But hopes were quickly dashed after Boris Johnson said he would keep it open in his Conservative manifesto reveal ahead of the December General Election.
One of the buzz phrases the Prime Minister has used to describe a potential Jeremy Corbyn-led Labour government has been "chaos and confusion". But when questioned about the Telford A&E situation, it was the PM that left many scratching their heads.
When asked by the Shropshire Star about Mr Corbyn's recent pledge to scrap the Future Fit plans and keep full time A&E services at both Princess Royal Hospital in Telford and Royal Shrewsbury Hospital, Mr Johnson - who had been in fine form delivering his vision - seemed flustered.
He said on stage: "I'm looking at (Health Secretary) Matt Hancock here because I know that we have kept the A&E open, and we will ensure that it is open and I will absolutely insist on that and I know that Matt will be very happy to give you more details afterwards.We will certainly make sure that the A&E in Telford is kept open."
It was not initially clear whether the Prime Minister meant the A&E as it currently operates or the A&E local, however Mr Hancock soon confirmed there are no plans to change the Future Fit proposals which will leave Shropshire with one full A&E centre at the Royal Shrewsbury Hospital.
The consultant-led women's and children's services in Telford are also set to close under Future Fit.
Mr Hancock said: "We're going ahead with the plan and that's backing the decision that I published a month ago."
He was then asked what he would say to Telford residents who were disappointed by the downgrading of services. He said: "We're going to have investment in Telford and Shrewsbury. We can deliver that because of the extra funding the stronger economy will provide."
It was quite the blip from the PM who, while delivering his manifesto in Telford, appeared not to have been fully briefed about quite possibly the biggest issue facing its residents.
Around 100 protesters were also gathered behind metal fences at the venue with large banners, chanting "Boris Boris Boris, Out Out Out!"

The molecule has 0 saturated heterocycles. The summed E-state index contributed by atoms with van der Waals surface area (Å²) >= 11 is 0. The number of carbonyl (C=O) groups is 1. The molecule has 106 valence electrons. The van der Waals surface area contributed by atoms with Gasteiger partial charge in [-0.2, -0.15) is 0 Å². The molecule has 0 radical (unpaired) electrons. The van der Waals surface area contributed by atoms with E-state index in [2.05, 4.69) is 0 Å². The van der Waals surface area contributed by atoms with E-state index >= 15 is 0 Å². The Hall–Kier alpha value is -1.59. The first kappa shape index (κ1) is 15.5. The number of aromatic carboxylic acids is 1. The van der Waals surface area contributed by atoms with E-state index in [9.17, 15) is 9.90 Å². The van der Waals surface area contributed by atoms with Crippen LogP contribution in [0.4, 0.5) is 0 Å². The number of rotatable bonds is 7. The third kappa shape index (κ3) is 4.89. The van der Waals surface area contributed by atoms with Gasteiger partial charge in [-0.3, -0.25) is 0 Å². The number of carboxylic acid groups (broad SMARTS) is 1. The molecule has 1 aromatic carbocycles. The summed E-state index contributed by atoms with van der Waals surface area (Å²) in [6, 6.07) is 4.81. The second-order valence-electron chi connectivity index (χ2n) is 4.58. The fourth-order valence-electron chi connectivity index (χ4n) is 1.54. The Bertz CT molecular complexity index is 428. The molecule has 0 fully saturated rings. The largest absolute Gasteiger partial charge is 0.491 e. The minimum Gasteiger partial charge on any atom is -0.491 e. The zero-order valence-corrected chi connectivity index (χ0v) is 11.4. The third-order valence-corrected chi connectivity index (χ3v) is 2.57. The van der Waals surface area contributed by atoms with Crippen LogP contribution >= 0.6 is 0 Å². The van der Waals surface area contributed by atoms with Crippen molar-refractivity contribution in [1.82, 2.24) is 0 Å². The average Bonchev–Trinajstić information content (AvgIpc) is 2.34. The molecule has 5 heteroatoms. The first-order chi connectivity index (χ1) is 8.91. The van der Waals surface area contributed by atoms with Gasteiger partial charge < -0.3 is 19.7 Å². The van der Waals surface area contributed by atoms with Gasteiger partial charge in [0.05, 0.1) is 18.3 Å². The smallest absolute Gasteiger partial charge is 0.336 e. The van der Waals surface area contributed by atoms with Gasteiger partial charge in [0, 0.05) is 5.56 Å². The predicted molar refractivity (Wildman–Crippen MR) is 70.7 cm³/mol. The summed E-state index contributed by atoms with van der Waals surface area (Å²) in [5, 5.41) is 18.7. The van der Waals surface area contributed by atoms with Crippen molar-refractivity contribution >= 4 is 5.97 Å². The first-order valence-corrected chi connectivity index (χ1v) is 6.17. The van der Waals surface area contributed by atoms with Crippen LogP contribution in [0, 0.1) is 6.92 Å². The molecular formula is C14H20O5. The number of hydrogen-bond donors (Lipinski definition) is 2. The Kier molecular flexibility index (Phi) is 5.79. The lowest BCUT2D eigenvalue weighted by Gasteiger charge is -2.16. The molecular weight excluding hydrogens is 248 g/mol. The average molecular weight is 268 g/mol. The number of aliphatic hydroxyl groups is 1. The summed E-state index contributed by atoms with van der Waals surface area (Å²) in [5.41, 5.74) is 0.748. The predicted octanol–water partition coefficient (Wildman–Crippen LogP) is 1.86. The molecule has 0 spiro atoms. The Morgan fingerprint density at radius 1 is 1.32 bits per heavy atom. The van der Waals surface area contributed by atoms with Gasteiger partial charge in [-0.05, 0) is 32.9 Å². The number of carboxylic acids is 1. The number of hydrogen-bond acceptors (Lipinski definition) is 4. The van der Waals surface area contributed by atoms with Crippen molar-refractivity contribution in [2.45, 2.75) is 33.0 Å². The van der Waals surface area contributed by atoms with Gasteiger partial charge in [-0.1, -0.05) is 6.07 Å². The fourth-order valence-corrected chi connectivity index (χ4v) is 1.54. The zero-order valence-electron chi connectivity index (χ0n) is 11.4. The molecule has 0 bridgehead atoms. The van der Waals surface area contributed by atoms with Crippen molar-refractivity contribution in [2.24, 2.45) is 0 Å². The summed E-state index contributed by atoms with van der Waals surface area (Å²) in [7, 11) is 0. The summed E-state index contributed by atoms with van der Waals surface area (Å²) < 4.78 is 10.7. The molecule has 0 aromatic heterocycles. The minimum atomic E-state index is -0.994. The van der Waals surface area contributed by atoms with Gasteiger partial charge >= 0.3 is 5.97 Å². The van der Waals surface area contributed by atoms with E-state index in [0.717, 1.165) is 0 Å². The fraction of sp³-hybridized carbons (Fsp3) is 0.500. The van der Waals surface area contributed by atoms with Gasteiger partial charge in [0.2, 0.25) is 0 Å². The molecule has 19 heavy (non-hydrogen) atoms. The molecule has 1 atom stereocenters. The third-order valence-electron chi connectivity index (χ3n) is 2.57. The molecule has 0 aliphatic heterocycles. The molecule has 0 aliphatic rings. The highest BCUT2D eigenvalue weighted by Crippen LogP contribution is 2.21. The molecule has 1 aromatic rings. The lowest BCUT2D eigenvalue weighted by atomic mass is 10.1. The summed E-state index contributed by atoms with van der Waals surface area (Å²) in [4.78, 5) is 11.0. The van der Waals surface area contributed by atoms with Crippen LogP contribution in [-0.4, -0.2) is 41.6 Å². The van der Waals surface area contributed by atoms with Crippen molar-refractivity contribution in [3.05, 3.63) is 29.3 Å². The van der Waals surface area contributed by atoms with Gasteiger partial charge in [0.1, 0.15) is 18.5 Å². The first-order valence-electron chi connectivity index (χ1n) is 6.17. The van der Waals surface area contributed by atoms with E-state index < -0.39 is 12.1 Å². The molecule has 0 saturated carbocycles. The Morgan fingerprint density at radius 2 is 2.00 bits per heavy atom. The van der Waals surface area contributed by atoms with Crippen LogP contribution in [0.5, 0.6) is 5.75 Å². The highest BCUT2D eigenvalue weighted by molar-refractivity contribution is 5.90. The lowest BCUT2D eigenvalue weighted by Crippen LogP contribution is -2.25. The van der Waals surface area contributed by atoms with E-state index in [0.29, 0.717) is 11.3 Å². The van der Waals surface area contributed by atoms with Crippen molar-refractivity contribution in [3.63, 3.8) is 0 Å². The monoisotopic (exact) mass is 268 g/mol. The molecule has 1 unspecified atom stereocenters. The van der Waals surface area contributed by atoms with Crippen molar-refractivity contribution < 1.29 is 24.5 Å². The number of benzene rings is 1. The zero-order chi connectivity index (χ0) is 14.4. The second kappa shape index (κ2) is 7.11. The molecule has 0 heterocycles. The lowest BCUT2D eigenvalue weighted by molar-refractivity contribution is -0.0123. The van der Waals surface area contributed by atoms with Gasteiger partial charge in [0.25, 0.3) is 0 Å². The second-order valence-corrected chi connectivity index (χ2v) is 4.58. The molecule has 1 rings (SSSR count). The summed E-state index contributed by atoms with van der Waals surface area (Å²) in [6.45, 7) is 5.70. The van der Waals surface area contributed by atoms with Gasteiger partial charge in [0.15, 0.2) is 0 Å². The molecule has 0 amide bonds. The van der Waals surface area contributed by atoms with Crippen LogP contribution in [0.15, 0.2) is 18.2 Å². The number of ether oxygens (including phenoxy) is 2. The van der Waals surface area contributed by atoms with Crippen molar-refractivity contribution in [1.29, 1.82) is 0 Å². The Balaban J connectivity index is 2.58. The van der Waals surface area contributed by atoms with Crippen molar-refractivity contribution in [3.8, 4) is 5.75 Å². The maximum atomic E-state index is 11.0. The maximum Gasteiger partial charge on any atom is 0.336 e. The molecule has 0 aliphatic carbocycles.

But inside Mr Johnson enjoyed a rock star entrance to loud guitar music and rapturous applause from a room full of Tory MPs and party members, with the nation's media packed in at the side of the stage.
He launched confidently into his speech, and enjoyed laughter and applause when he joked that the nation would be "Corbyn-neutral by 2020" and spoke about being delighted to be in Telford, the heart of the industrial revolution.
He sought to characterise the election contest as a battle between "retrograde destructive socialism" under Labour and "sensible one nation Conservatism" under the Tories.
"In this manifesto there is a vision for the future in which we unite our country," he said.
"It is time to unleash the potential of our country and forge a new Britain."
"Get Brexit done and we can focus our hearts and our minds on the priorities of the British people.
We will invest millions more every week in science, in schools, in apprenticeships and in infrastructure, and control our debt at the same time."
The Conservatives chose Telford to launch the manifesto because it is one of the marginal seats. Lucy Allan won the seat by just 720 votes in the 2017 election.
Among the pledges were a triple tax lock - meaning no increases in income tax, National Insurance and VAT for five year, 20,000 more police officer, 50,000 more nurses and to bring back the PM's Brexit deal by Christmas.
Viewers at home who were playing Brexit Phrase Bingo will also have been pleased as they would have been able to tick off "dither and delay" and "Get Brexit Done" multiple times.
Commentators have described the manifesto as "steady as she goes" and that no rabbits were pulled out of the hat. Well, maybe one. But it was quickly stuffed back in.